Item description for Transformation: Understanding the Three Levels of Masculine Consciousness by Robert A. Johnson...
Overview A guide to understanding the personal stages of growth that lead to maturity and wholeness--the innocent child, the self-conscious, the true self--demonstrates how the true work of maturity is to grow through these levels. Reprint.
Publishers Description Presenting an original and vital model for psychological development, the brilliant and pioneering author of He, She, and We offers a new understanding of the stages of personal growth through which maturity and wholeness can be achieved.
Using quintessential figures from classical literature--Don Quixote, Hamlet, and Faust--Robert Johnson shows us three clearly defined stages of consciousness development. He demonstrates how the true work of maturity is to grow through these levels to the self-realized state of completion and harmony.
In Johnson's view, we all reach the stages depicted by Don Quixote, Hamlet, and Faust at various times of our lives. The three represent levels of consciousness within us, each vying for dominance. Don Quixote portrays the innocent child, while Hamlet stands for our self-conscious need to act and feel in control though we have no real connection to our inner selves. Faust embodies the master of the true self, who has gained awareness by working through the stages.
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Est. Packaging Dimensions: Length: 0.25" Width: 5.5" Height: 8" Weight: 0.25 lbs.
Release Date Mar 5, 1993
ISBN 0062505432 ISBN13 9780062505439 UPC 099455012959
Availability 6 units. Availability accurate as of May 25, 2017 08:10.
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More About Robert A. Johnson
Robert A. Johnson is a noted lecturer and Jungian analyst in private practice in San Diego, California. He is the author of "He: Understanding Masculine Psychology; We: Understanding the Psychology of Romantic Love; Inner Work: Using Dreams and Active Imagination for Personal Growth" and "Ecstasy: Understanding the Psychology of Joy," He has studied at the C.G. Jung Institute in Zurich, Switzerland and at the Sri Aurobindo Ashram in India.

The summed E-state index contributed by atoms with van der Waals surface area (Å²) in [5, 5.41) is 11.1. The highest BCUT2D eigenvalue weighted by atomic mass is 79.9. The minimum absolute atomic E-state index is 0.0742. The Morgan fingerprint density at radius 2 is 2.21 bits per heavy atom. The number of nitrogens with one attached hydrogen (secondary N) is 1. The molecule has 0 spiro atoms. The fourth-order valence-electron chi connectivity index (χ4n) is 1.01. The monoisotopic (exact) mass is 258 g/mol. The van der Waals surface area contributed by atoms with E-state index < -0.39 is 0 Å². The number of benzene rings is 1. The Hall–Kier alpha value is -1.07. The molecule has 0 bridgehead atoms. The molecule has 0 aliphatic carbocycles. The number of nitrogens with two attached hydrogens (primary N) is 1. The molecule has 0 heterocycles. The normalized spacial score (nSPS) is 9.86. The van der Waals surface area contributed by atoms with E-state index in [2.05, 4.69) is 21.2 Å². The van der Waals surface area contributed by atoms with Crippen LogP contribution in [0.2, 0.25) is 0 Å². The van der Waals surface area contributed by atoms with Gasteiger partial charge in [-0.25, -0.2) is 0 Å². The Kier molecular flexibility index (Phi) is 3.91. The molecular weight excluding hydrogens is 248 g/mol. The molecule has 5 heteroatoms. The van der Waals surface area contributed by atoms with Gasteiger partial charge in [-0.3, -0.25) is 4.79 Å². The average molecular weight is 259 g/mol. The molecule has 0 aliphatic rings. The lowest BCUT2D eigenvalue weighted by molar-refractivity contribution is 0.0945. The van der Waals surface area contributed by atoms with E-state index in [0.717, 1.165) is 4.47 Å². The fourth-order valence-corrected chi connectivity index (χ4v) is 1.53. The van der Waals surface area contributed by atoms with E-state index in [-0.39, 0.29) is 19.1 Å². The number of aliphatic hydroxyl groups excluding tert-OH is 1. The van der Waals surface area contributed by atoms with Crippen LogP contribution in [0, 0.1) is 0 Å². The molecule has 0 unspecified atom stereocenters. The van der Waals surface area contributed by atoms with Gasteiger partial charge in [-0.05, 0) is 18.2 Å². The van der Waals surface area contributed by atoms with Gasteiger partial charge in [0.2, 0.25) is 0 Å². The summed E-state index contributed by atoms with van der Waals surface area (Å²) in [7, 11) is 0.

Reviews - What do customers think about Transformation: Understanding the Three Levels of Masculine Consciousness?
Not One Of His Best Jul 5, 2004
Johnson is one of my favorite authors. He's a Jungian analyst who writes about myths and how they can tell us a lot about our life experiences and why we do what we do and why things happen to us. In this (short) book (105 written pages) he writes about the three levels of consciousness of men and gives a literary example of each. Don Quixote is Two-Dimensional Man (or simple man), Hamlet is Three-Dimensional Man (or complex man), and Faust is Four-Dimensional Man (or enlightened man). Johnson describes how men go through these stages, but sometimes become stuck at complex man because they have become so educated that they cannot give up their knowledge and return to the simplicity that can be seen in enlightened man. Although there are some interesting statements made in this text, there isn't much new and different here from Johnson's other work, and what is new and different is not "fleshed out" to give the reader a feeling of fully understanding what is being discussed. Although I'll continue to read Johnson, this is not one of his best works.
Thoughtful and Thought-Provoking Dec 28, 2002
Robert Johnson is a great first encounter with Jungian Psychology. The books are short and his points are direct. When you see the size of his books you first think that there isn't much to them, but it isn't long before you recant. I was somewhere near page five when I realized that I was considering the world from an entirely different introspection. Johnson explains how literature, myths and even ancient stories are consistent with overall human nature. By explaining the meaning of classic stories, Johnson explains the dilemmas of mankind, how they are timeless and universal.
In Transformations, Johnson explains how the masculine psyche begins as a Don Quixote, progresses into a Hamlet, and seeks to become a Faust. Some people live their whole lives without making it, but they do cause themselves a lot of trouble along the way. Johnson doesn't offer a solution but a path to take to find your own way.
Maybe the most comforting thing in these books is the idea that we're all struggling to get somewhere and we're not in it alone. It certainly helps my understanding of those I've come into conflict with.